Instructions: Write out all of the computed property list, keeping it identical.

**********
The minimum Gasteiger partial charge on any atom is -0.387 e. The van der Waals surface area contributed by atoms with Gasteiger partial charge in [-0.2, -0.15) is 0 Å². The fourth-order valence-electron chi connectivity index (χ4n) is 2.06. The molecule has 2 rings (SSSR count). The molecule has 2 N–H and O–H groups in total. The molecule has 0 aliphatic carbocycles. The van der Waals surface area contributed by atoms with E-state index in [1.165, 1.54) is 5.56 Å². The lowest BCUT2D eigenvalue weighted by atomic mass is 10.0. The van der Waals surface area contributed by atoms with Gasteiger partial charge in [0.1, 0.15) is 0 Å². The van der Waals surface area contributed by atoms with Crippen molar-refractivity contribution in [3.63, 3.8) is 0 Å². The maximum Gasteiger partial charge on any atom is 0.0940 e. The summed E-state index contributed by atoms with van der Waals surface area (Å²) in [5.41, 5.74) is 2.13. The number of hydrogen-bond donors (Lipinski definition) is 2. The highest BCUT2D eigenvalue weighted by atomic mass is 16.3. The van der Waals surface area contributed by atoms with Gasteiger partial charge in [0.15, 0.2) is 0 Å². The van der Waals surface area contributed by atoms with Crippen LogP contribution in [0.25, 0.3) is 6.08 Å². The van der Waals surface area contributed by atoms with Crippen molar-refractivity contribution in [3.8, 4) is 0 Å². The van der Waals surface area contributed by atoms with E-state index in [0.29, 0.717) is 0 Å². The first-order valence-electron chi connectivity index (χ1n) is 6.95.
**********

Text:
The minimum Gasteiger partial charge on any atom is -0.387 e. The van der Waals surface area contributed by atoms with Gasteiger partial charge in [-0.2, -0.15) is 0 Å². The fourth-order valence-electron chi connectivity index (χ4n) is 2.06. The molecule has 2 rings (SSSR count). The molecule has 2 N–H and O–H groups in total. The molecule has 0 aliphatic carbocycles. The van der Waals surface area contributed by atoms with E-state index in [1.165, 1.54) is 5.56 Å². The lowest BCUT2D eigenvalue weighted by atomic mass is 10.0. The van der Waals surface area contributed by atoms with Gasteiger partial charge in [0.1, 0.15) is 0 Å². The van der Waals surface area contributed by atoms with Crippen molar-refractivity contribution in [3.63, 3.8) is 0 Å². The maximum Gasteiger partial charge on any atom is 0.0940 e. The summed E-state index contributed by atoms with van der Waals surface area (Å²) in [5.41, 5.74) is 2.13. The number of hydrogen-bond donors (Lipinski definition) is 2. The highest BCUT2D eigenvalue weighted by atomic mass is 16.3. The van der Waals surface area contributed by atoms with Gasteiger partial charge in [0.15, 0.2) is 0 Å². The van der Waals surface area contributed by atoms with Crippen LogP contribution in [0.25, 0.3) is 6.08 Å². The van der Waals surface area contributed by atoms with Crippen molar-refractivity contribution in [3.8, 4) is 0 Å². The van der Waals surface area contributed by atoms with E-state index in [0.29, 0.717) is 0 Å². The first-order valence-electron chi connectivity index (χ1n) is 6.95.